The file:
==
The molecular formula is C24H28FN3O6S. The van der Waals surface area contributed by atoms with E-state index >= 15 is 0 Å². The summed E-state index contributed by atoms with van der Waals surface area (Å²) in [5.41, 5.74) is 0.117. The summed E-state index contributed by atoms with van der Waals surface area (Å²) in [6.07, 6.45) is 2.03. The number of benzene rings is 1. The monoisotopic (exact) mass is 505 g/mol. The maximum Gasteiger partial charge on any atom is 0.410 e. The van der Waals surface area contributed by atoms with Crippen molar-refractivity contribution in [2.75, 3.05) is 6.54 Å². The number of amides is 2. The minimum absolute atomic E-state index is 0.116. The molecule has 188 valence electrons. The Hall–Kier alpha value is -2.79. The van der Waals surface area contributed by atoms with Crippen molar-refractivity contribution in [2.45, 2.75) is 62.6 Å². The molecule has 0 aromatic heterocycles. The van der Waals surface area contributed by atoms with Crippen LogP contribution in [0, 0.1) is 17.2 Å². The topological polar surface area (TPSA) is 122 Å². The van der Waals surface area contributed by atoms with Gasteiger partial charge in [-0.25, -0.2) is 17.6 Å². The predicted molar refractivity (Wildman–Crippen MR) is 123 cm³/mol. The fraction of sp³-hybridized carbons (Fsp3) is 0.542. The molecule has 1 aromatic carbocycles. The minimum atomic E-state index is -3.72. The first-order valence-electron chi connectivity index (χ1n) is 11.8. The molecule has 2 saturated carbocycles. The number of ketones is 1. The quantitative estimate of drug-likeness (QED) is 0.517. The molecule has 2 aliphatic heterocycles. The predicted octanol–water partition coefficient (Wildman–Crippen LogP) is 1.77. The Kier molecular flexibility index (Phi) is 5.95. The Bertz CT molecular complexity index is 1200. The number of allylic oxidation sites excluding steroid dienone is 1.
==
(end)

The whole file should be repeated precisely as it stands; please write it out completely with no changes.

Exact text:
The molecular formula is C24H28FN3O6S. The van der Waals surface area contributed by atoms with E-state index >= 15 is 0 Å². The summed E-state index contributed by atoms with van der Waals surface area (Å²) in [5.41, 5.74) is 0.117. The summed E-state index contributed by atoms with van der Waals surface area (Å²) in [6.07, 6.45) is 2.03. The number of benzene rings is 1. The monoisotopic (exact) mass is 505 g/mol. The maximum Gasteiger partial charge on any atom is 0.410 e. The van der Waals surface area contributed by atoms with Crippen molar-refractivity contribution in [2.75, 3.05) is 6.54 Å². The number of amides is 2. The minimum absolute atomic E-state index is 0.116. The molecule has 188 valence electrons. The Hall–Kier alpha value is -2.79. The van der Waals surface area contributed by atoms with Crippen molar-refractivity contribution in [2.45, 2.75) is 62.6 Å². The molecule has 0 aromatic heterocycles. The van der Waals surface area contributed by atoms with Crippen LogP contribution in [0, 0.1) is 17.2 Å². The topological polar surface area (TPSA) is 122 Å². The van der Waals surface area contributed by atoms with Gasteiger partial charge in [-0.25, -0.2) is 17.6 Å². The predicted molar refractivity (Wildman–Crippen MR) is 123 cm³/mol. The fraction of sp³-hybridized carbons (Fsp3) is 0.542. The molecule has 1 aromatic carbocycles. The minimum atomic E-state index is -3.72. The first-order valence-electron chi connectivity index (χ1n) is 11.8. The molecule has 2 saturated carbocycles. The number of ketones is 1. The quantitative estimate of drug-likeness (QED) is 0.517. The molecule has 2 aliphatic heterocycles. The predicted octanol–water partition coefficient (Wildman–Crippen LogP) is 1.77. The Kier molecular flexibility index (Phi) is 5.95. The Bertz CT molecular complexity index is 1200. The number of allylic oxidation sites excluding steroid dienone is 1.